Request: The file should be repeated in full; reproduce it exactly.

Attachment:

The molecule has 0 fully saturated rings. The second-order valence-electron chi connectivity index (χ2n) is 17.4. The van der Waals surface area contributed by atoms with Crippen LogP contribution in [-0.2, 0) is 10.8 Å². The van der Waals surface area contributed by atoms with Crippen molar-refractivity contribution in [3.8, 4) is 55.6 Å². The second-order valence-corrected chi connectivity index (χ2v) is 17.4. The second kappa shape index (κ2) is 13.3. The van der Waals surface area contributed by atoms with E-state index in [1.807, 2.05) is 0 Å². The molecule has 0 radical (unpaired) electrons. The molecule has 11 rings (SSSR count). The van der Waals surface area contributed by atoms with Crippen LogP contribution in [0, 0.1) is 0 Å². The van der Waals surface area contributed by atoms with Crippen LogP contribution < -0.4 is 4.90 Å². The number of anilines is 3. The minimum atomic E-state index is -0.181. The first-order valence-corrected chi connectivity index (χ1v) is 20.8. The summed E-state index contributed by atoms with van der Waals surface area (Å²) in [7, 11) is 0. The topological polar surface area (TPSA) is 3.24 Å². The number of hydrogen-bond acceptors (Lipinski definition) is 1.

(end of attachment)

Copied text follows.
The molecule has 0 fully saturated rings. The second-order valence-electron chi connectivity index (χ2n) is 17.4. The van der Waals surface area contributed by atoms with Crippen LogP contribution in [-0.2, 0) is 10.8 Å². The van der Waals surface area contributed by atoms with Crippen molar-refractivity contribution in [3.8, 4) is 55.6 Å². The second-order valence-corrected chi connectivity index (χ2v) is 17.4. The second kappa shape index (κ2) is 13.3. The van der Waals surface area contributed by atoms with E-state index in [1.807, 2.05) is 0 Å². The molecule has 0 radical (unpaired) electrons. The molecule has 11 rings (SSSR count). The van der Waals surface area contributed by atoms with Crippen LogP contribution in [0, 0.1) is 0 Å². The van der Waals surface area contributed by atoms with Crippen LogP contribution < -0.4 is 4.90 Å². The number of anilines is 3. The minimum atomic E-state index is -0.181. The first-order valence-corrected chi connectivity index (χ1v) is 20.8. The summed E-state index contributed by atoms with van der Waals surface area (Å²) in [7, 11) is 0. The topological polar surface area (TPSA) is 3.24 Å². The number of hydrogen-bond acceptors (Lipinski definition) is 1.